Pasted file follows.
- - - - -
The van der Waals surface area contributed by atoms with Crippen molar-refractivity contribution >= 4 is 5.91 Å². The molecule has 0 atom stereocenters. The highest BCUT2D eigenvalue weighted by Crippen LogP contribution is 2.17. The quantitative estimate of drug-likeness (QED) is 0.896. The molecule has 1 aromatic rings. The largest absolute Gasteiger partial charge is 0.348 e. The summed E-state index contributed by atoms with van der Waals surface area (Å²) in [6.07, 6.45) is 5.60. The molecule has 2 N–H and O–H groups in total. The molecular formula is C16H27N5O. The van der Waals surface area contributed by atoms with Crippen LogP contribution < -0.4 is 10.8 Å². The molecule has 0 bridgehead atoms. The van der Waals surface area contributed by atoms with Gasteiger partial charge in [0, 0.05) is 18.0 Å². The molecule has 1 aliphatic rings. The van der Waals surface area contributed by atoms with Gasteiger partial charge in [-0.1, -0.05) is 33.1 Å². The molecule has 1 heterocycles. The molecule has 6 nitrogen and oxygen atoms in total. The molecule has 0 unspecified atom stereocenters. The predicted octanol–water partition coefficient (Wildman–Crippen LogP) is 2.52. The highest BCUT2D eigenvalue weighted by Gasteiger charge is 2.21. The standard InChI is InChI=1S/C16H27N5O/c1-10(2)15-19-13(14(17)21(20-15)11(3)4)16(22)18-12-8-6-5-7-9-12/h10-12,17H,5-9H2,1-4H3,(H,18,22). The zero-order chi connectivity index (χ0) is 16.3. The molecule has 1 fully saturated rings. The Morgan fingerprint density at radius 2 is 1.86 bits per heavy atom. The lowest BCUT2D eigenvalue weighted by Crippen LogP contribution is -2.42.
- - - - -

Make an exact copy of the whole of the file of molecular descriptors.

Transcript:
The van der Waals surface area contributed by atoms with Crippen molar-refractivity contribution >= 4 is 5.91 Å². The molecule has 0 atom stereocenters. The highest BCUT2D eigenvalue weighted by Crippen LogP contribution is 2.17. The quantitative estimate of drug-likeness (QED) is 0.896. The molecule has 1 aromatic rings. The largest absolute Gasteiger partial charge is 0.348 e. The summed E-state index contributed by atoms with van der Waals surface area (Å²) in [6.07, 6.45) is 5.60. The molecule has 2 N–H and O–H groups in total. The molecular formula is C16H27N5O. The van der Waals surface area contributed by atoms with Crippen LogP contribution < -0.4 is 10.8 Å². The molecule has 0 bridgehead atoms. The van der Waals surface area contributed by atoms with Gasteiger partial charge in [0, 0.05) is 18.0 Å². The molecule has 1 aliphatic rings. The van der Waals surface area contributed by atoms with Gasteiger partial charge in [-0.1, -0.05) is 33.1 Å². The molecule has 1 heterocycles. The molecule has 6 nitrogen and oxygen atoms in total. The molecule has 0 unspecified atom stereocenters. The predicted octanol–water partition coefficient (Wildman–Crippen LogP) is 2.52. The highest BCUT2D eigenvalue weighted by Gasteiger charge is 2.21. The standard InChI is InChI=1S/C16H27N5O/c1-10(2)15-19-13(14(17)21(20-15)11(3)4)16(22)18-12-8-6-5-7-9-12/h10-12,17H,5-9H2,1-4H3,(H,18,22). The zero-order chi connectivity index (χ0) is 16.3. The molecule has 1 fully saturated rings. The Morgan fingerprint density at radius 2 is 1.86 bits per heavy atom. The lowest BCUT2D eigenvalue weighted by Crippen LogP contribution is -2.42.